While many of us have long since graduated, and a new graduate’s student loan burden is increasingly significant, much of the above may not apply. However, having a clear goal set and a plan in place to reach it is important to anyone interested in buying a practice.

As I mentioned above, I didn’t end up in my practice to start. I spent a year working in multiple offices before moving to Connecticut and joining the practice I would be at for 14 years. When I first started there, I also took fill-in jobs as an opportunity to pay back my loans. While working at my additional jobs, I knew they weren’t my end goal, but I learned all I could from each one. Each practice was completely different — location, patient demographics, staffing, contact lenses, optical — everything. I found things I loved and things I didn’t, and I made lists of them all.

I knew when I was in an ownership and leadership position, I’d have to make choices and decisions, and by having been exposed to so many different practices, I had a leg up in knowing what I wanted my practice to look like in the end. While you currently may not be working in the practice of your dreams, this is a great opportunity to get a feel for what you like and don’t like. Is there a discrepancy between staff and doctor communication? Do you find the way patients are scheduled is not as efficient as it could be? Are there frame lines you’d love to see added? A niche or specialty that could provide additional patients and revenue? File these away for your own practice someday — and break open that list when you are in your dream job.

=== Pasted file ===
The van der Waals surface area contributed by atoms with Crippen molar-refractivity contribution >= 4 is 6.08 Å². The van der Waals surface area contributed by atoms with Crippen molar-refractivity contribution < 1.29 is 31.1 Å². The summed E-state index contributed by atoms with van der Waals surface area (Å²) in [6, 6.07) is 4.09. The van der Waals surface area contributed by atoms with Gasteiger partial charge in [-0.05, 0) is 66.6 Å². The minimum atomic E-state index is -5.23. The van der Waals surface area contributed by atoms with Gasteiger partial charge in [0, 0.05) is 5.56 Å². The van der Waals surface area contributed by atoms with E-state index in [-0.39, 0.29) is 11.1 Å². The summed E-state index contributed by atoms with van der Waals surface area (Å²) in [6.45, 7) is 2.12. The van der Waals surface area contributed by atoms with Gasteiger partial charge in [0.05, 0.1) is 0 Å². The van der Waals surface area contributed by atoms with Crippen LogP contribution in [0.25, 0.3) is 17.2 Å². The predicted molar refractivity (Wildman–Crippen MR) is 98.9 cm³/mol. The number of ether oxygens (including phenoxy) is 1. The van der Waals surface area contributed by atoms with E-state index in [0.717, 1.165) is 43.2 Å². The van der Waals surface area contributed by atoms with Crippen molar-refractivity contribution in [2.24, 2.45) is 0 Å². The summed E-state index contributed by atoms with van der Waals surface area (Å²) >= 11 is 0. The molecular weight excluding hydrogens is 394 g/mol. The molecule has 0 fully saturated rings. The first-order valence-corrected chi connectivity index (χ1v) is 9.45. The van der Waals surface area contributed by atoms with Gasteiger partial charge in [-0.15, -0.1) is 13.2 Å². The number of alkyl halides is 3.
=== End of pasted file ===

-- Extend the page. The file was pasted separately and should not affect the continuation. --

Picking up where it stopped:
While this is a great exercise for students, it also applies to each one of us.  I continue to do this type of planning, and I am always revisiting my goals to add, modify, and eventually cross them off. When I first sat down with my soon-to-be partner and we were talking about me joining his practice, this was one of the first questions he asked me. Thankfully, I had spent quite a bit of time thinking about what I wanted in my career during my first year of practicing, so I had answers for each of the time frames.

Do you know where you’d like to be in 1, 5, or 10 years? Are you making your way toward those goals, personally and professionally? Haven’t sat down and thought about it? If not, it’s time. I weigh every new opportunity with my goals in mind — does it help me get closer, or is it a distraction that moves me further away? I knew that I wanted to join a private practice with the goal of partnership/ownership within one to three years, and I was able to make that happen. Is your goal a cold start, or are you planning on purchasing a practice? What can you do today to get you closer to that goal over the next 1,5, and 10 years? What can your practice look like with changes made over the next decade?

I’m encouraged by the renewed interest I have seen in starting or buying independent practices — it really shows that private practice continues to prosper and is a wonderful business option. By being diligent with financial decisions, learning from every opportunity, and having clear-cut goals, practice ownership can become a reality for those looking for control and freedom in their personal and professional future.